By contrast, job simulation assessments are much more objective in how they assess candidates. The simulation provides an example of a task the candidate would be expected to do daily, and assesses their approach, attitude and results.
Every candidate undergoes the same test, and the same parameters are used to judge each of them on their performance (such as call resolution time or grammatical accuracy of a written piece). Biases, therefore, have no room to influence decisions.
And the recruiter gets to actually test a candidate on the abilities they have rather than simply believing what they say in an interview or on a cover letter.
Using job simulations levels out the playing field for the candidates and helps you focus only on their performance. A work simulation lets you forget everything about how a candidate looks, where they grew up, where they went to college and so on — so you can focus on what matters.
Every new hire will require some training to be fully effective at the job, and their results during the job simulation will help you personalize the training to their strengths and weaknesses. For instance, if a candidate did well on a coding test but struggled to work with your software, you can walk them through how your tools and databases work.
Job simulations are not just for the recruiter. They are beneficial for the candidate too. Simulations give the candidates a taste of what life is like with the new employer.
Often, they may have a certain perception of what a role will be like, only to realize upon joining that it is quite different. They might realize that the job is a lot more stressful or requires a lot more extrovertedness than they are willing to sign up for.
A job simulation assessment allows them to pinpoint any such misconceptions from the get-go and bow out sooner.
Even if they do a good job, therefore, they might decide to leave. And while this might be disappointing for the recruiter, it is much better for a candidate and a company to part ways before you invest in them, especially given the high attrition rates in the company.
And of course, candidates who did well in the job simulation assessment and are motivated to do better will put in their 100% on the job, which means higher productivity and employee satisfaction levels.
Job simulations offer a way for recruiters to see past external appearances and judge based on skill alone. Particularly when using AI-powered simulation software, recruiters can see the list of candidates ranked objectively on performance and decide whom to call in for further rounds.
Job simulations also help reduce turnover in the company, as they no longer need to invest in candidates who are unmotivated and will leave soon after joining.
It is amazing to see how work simulations can positively impact the hiring process and also make the lives of candidates easier. However, there are a couple of disadvantages of going for a job simulation, including:
Conducting a job simulation assessment can be costly in terms of money and effort. Designing effective simulation tasks, providing the appropriate environment to complete them in and replicating the process for large numbers of candidates can be tough.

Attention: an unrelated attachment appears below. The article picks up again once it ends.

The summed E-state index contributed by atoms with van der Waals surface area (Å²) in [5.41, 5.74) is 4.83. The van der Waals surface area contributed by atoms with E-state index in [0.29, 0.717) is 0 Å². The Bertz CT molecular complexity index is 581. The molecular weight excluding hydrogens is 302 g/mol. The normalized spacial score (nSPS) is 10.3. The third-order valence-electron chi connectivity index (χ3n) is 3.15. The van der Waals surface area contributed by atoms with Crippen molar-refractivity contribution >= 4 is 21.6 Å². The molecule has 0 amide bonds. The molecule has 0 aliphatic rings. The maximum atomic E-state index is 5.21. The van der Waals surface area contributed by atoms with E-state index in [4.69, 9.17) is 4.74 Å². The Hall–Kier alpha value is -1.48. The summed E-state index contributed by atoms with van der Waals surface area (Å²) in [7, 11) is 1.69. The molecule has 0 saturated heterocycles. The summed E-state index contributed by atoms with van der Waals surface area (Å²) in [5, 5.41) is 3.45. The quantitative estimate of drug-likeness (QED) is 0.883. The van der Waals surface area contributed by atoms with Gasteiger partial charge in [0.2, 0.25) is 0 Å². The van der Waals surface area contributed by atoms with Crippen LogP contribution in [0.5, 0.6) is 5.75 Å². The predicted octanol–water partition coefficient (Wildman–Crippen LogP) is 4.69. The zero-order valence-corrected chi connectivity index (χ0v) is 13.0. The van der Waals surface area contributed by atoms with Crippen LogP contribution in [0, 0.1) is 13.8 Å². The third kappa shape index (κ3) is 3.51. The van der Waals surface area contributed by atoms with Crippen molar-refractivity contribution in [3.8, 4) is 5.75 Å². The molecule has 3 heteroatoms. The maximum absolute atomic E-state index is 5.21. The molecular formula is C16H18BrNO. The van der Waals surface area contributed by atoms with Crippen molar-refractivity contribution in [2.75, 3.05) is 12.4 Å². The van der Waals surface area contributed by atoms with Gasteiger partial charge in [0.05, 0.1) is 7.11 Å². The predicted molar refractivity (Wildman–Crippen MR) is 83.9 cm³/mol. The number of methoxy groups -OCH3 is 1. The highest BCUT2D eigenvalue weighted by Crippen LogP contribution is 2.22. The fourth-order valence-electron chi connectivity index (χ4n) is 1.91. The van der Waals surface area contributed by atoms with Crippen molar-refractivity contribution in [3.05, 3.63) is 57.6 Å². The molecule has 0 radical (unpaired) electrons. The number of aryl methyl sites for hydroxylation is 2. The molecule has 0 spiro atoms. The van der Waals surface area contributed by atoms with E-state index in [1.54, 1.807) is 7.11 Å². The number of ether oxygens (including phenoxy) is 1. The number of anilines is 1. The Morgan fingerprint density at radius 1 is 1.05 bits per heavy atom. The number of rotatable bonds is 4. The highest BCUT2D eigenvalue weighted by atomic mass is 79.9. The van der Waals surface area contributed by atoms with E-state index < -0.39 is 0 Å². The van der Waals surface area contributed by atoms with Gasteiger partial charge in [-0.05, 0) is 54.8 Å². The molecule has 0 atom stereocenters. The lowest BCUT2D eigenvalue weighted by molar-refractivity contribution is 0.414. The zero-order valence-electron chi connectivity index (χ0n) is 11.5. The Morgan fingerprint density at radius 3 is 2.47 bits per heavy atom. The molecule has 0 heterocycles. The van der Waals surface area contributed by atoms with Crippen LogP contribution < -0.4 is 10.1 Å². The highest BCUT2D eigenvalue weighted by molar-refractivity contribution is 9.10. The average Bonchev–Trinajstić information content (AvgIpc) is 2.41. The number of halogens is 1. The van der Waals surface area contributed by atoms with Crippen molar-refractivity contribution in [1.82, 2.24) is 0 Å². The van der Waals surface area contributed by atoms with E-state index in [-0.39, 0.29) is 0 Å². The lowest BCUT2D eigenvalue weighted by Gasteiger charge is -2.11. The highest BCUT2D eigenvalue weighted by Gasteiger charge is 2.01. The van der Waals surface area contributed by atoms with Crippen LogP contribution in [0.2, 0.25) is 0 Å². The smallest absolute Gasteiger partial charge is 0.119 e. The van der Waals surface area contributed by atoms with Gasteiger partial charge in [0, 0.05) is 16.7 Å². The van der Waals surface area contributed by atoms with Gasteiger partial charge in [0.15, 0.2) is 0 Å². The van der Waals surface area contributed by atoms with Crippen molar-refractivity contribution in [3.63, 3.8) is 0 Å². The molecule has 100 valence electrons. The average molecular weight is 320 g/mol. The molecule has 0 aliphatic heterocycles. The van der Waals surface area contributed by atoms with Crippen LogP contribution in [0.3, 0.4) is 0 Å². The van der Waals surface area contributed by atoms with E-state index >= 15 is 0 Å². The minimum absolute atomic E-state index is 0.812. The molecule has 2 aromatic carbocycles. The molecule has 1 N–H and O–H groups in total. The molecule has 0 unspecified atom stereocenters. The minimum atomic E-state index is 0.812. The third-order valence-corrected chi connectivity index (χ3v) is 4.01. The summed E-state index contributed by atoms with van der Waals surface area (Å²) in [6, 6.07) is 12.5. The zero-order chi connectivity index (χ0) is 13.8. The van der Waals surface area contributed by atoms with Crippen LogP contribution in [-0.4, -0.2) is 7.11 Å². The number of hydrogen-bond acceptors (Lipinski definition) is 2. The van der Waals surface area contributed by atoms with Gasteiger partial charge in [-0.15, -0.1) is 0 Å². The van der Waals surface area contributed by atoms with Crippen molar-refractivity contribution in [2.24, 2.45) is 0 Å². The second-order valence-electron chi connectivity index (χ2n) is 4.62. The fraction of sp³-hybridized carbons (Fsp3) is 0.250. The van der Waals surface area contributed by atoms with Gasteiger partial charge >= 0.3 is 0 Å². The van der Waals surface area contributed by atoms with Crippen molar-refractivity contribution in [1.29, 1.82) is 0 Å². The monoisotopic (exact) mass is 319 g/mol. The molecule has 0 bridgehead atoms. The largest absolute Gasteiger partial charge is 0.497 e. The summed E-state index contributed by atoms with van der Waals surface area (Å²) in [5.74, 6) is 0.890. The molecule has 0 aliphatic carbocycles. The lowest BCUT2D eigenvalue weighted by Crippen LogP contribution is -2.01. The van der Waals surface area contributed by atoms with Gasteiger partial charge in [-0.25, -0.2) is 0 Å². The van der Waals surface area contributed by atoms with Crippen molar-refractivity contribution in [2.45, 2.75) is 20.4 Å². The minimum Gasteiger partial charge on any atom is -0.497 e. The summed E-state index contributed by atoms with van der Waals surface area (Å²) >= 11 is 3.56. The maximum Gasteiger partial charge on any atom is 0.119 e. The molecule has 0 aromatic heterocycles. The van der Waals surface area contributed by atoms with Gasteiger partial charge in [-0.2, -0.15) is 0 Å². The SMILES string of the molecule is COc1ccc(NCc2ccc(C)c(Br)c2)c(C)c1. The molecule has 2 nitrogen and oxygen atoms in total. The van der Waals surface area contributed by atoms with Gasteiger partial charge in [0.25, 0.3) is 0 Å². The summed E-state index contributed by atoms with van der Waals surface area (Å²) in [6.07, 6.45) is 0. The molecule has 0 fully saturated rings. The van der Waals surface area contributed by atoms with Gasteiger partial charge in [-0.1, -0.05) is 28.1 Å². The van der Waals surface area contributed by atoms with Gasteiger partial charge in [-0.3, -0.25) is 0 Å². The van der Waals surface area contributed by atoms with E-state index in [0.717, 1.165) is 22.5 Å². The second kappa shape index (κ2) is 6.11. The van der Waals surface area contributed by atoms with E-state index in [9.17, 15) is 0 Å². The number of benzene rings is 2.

In addition, investing in software solutions that facilitate virtual interviews and online task simulations can often be expensive.
Job simulations can take a lot of time to design, especially if the company is getting a custom online job simulation portal created. Launching a simulation-based recruitment drive, therefore, takes a long while, and that is not viable if the vacancies have to be filled urgently.
What a job simulation entails will depend on the role you are hiring for. Some may be more structured and task-based, while others may be more loose-ended. Here, we offer a few examples of work simulations to consider for different roles:
In general, work simulation tests are conducted either the screening stage or the final interview stage. Let us talk about how each scenario works:
Particularly for service companies, using a web-based simulation test at the start of the recruitment process allows the company to test for key skills right off the bat.
The test could involve writing code, drafting a blog post or writing ad taglines — anything that is job-relevant and can be done quickly.
Work simulations like this are an easy way to filter out the candidates who do not meet the minimum skill benchmarks, while also highlighting the ones who performed best.
At this point, the company is focusing on candidates who have already demonstrated promise and who are likely to be serious about getting the role. Now, therefore, is the ideal time to invest in creating tailored live simulations that involve connecting the candidate to other team members. You can opt for a mix of group interviews, task-based interactions and skill tests.
Depending on your priorities and the role you are hiring for, you could choose to conduct a work simulation test at one or both stages.
In conclusion, job simulation assessments allow for accurate evaluations of a candidate’s ability and are a strong indicator of how they will contribute to the company — a boon for HR managers seeking to refine their recruitment strategy.
From saving on attrition costs to shortening the time-to-hire, the benefits are considerable. Before your next hiring spree, therefore, work with your leadership team and devise a job simulation strategy. You will not regret it. Good luck!
Asavari is an EiR at Adaface. She has made it her mission to help recruiters deploy candidate-friendly skill tests instead of trick-question based tests. When taking a break, she obsesses over art.